Photos by Franz Mahr, Words by Melissa Groth
It’s Friday, May 29th and Rosencrantz and Guildenstern are Dead is about halfway through its recently extended run at the Folger Theatre, and Rosencrantz is in Seattle. Rommell Witherspoon, who plays one half of the titular duo, is set to return to D.C. shortly, but in the meantime, tonight is Luis Alberto Gonzalez’s first night fulfilling his understudy duty. There is, of course, always an understudy, and though they are prepared to take over if necessary, there is still a level of surprise and unexpectedness when they must. He and Adam Wesley Brown (Guildenstern) run through the Questions scene quickly before curtains. You know the game from that one improv class you took: you can speak only in questions, first person to break that rule loses. Brown and Gonzalez volley questions back and forth at each other, keeping score and switching sides like a tennis match. Earning a point for every time the other makes a statement, a non-sequitur, or a rhetorical question. It’s fast-paced, and dizzying to watch the actors keep the metaphorical ball in the air. Luis stumbles over whether a Guildenstern question is a rhetorical one or a non-sequitur. A piece of advice from the Stage Manager, “Any time it’s a question about God, it’s a non-sequitur because that has nothing to do with what we’re talking about.”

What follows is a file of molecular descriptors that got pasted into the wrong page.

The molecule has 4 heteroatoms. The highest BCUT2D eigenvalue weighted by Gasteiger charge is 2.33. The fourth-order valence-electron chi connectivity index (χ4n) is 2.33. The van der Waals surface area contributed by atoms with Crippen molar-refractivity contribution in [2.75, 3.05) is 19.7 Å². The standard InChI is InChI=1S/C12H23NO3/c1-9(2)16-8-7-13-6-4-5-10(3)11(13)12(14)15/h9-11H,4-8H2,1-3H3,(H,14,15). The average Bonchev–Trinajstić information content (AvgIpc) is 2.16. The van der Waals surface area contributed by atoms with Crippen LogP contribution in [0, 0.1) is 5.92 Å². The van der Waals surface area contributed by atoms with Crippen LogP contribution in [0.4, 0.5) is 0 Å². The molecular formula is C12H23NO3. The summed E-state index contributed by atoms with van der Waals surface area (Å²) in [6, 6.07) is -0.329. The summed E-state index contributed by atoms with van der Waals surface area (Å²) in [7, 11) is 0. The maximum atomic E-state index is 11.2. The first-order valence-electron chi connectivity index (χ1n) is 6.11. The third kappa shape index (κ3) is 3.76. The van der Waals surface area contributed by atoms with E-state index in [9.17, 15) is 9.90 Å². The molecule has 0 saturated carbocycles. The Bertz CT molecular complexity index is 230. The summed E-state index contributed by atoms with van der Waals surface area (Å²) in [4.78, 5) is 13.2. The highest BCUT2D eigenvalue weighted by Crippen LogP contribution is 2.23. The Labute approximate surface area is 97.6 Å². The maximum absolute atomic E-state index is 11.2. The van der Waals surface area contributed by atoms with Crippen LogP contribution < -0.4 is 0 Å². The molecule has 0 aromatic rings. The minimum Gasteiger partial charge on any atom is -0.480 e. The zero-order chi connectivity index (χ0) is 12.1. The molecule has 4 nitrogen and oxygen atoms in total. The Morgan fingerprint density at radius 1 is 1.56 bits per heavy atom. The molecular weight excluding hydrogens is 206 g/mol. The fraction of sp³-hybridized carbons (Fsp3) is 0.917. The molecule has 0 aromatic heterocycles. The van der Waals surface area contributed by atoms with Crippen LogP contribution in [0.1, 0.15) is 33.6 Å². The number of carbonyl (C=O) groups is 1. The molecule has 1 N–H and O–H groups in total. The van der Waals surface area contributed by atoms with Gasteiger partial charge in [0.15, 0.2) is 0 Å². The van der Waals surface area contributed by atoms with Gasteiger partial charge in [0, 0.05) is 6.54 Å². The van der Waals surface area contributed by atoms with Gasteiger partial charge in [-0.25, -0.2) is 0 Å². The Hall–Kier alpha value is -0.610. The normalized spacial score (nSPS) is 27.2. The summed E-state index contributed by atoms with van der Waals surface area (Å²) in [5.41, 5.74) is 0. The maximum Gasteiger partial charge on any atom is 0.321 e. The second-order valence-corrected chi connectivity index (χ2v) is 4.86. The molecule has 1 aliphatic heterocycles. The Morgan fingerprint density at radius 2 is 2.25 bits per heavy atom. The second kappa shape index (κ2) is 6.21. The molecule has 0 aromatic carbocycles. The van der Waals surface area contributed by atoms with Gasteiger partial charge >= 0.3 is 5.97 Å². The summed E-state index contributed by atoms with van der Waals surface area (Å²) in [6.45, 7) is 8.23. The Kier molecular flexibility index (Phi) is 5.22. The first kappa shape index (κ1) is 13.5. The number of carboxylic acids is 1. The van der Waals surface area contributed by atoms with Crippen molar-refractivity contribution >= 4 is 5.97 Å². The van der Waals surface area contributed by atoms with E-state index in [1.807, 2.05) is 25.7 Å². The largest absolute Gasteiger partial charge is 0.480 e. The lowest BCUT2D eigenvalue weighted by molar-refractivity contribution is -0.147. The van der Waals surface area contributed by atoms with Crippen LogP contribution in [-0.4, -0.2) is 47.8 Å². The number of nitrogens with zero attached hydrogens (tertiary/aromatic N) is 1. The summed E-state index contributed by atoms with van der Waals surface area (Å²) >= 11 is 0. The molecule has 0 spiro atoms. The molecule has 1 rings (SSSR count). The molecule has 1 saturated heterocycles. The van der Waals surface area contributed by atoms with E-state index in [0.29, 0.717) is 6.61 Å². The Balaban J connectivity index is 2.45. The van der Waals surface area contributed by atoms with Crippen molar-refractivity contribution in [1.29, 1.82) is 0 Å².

But the thing about Rosencrantz and Guildenstern are Dead, Tom Stoppard’s 1966 existentialist Hamlet spin-off, is that nothing really has anything to do with what it’s talking about, because it’s not really talking about anything (or is it?). The play is dedicated to two minor characters in Shakespeare’s Hamlet (they are the unwitting and doomed decoys Hamlet betrays in order to avoid his own execution). I read the play as an undergrad; it was my first of many forays into absurdity and existentialist thought as an English major, which led ultimately to my writing a thesis on absurdity and existentialism. Rosencrantz and Guildenstern is meant to take place during the action of Hamlet, and is written as if Hamlet is occurring simultaneously. While Rosencrantz and Guildenstern are waiting to be called into action as characters in Hamlet, they spend their time musing over who’s who and what’s what and what is the point of it all and why does it have to be that way. They are tasked with delivering a message to the King to have Hamlet executed; a message which unbeknownst to them has been changed by Hamlet so that the duo are actually delivering an order for their own execution. During their journey they are accompanied at times by The Player (Ian Merrill Peakes) and his violence-obsessed troupe of Tragedians who perform The Murder of Gonzago. The other characters in the play are often unable to distinguish Rosencrantz from Guildenstern, as the two are also sometimes incapable of doing so. As with many existentialist pieces, Rosencrantz and Guildenstern is a comedy, quite a witty one, masking perhaps more sinister undertones (they are, after all, ill-fated from the beginning), and has often been compared to Beckett’s Waiting for Godot.